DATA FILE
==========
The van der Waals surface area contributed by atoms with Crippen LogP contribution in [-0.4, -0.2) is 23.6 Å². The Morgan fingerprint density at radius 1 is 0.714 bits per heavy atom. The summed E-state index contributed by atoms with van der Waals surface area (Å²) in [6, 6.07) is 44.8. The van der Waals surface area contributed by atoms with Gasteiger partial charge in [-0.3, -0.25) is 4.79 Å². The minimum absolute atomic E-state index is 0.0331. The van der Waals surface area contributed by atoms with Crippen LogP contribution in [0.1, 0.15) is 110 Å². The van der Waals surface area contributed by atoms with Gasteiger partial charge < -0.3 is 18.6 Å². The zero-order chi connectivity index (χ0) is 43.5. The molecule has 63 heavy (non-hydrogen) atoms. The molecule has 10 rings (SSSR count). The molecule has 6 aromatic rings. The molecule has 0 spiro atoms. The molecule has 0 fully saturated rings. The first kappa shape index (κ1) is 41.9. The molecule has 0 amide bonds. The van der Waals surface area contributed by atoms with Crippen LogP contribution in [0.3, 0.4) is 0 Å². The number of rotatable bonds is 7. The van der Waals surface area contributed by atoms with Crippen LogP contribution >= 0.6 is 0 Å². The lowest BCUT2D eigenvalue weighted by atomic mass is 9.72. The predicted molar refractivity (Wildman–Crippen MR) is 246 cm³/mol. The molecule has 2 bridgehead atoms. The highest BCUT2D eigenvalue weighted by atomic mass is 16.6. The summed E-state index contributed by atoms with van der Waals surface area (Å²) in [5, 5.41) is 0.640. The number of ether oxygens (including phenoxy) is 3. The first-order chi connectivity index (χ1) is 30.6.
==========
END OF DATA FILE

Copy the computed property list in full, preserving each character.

The van der Waals surface area contributed by atoms with Crippen LogP contribution in [-0.4, -0.2) is 23.6 Å². The Morgan fingerprint density at radius 1 is 0.714 bits per heavy atom. The summed E-state index contributed by atoms with van der Waals surface area (Å²) in [6, 6.07) is 44.8. The van der Waals surface area contributed by atoms with Gasteiger partial charge in [-0.3, -0.25) is 4.79 Å². The minimum absolute atomic E-state index is 0.0331. The van der Waals surface area contributed by atoms with Crippen LogP contribution in [0.1, 0.15) is 110 Å². The van der Waals surface area contributed by atoms with Gasteiger partial charge < -0.3 is 18.6 Å². The zero-order chi connectivity index (χ0) is 43.5. The molecule has 63 heavy (non-hydrogen) atoms. The molecule has 10 rings (SSSR count). The molecule has 6 aromatic rings. The molecule has 0 spiro atoms. The molecule has 0 fully saturated rings. The first kappa shape index (κ1) is 41.9. The molecule has 0 amide bonds. The van der Waals surface area contributed by atoms with Crippen LogP contribution in [0.3, 0.4) is 0 Å². The number of rotatable bonds is 7. The van der Waals surface area contributed by atoms with Crippen LogP contribution >= 0.6 is 0 Å². The lowest BCUT2D eigenvalue weighted by atomic mass is 9.72. The predicted molar refractivity (Wildman–Crippen MR) is 246 cm³/mol. The molecule has 2 bridgehead atoms. The highest BCUT2D eigenvalue weighted by atomic mass is 16.6. The summed E-state index contributed by atoms with van der Waals surface area (Å²) in [5, 5.41) is 0.640. The number of ether oxygens (including phenoxy) is 3. The first-order chi connectivity index (χ1) is 30.6.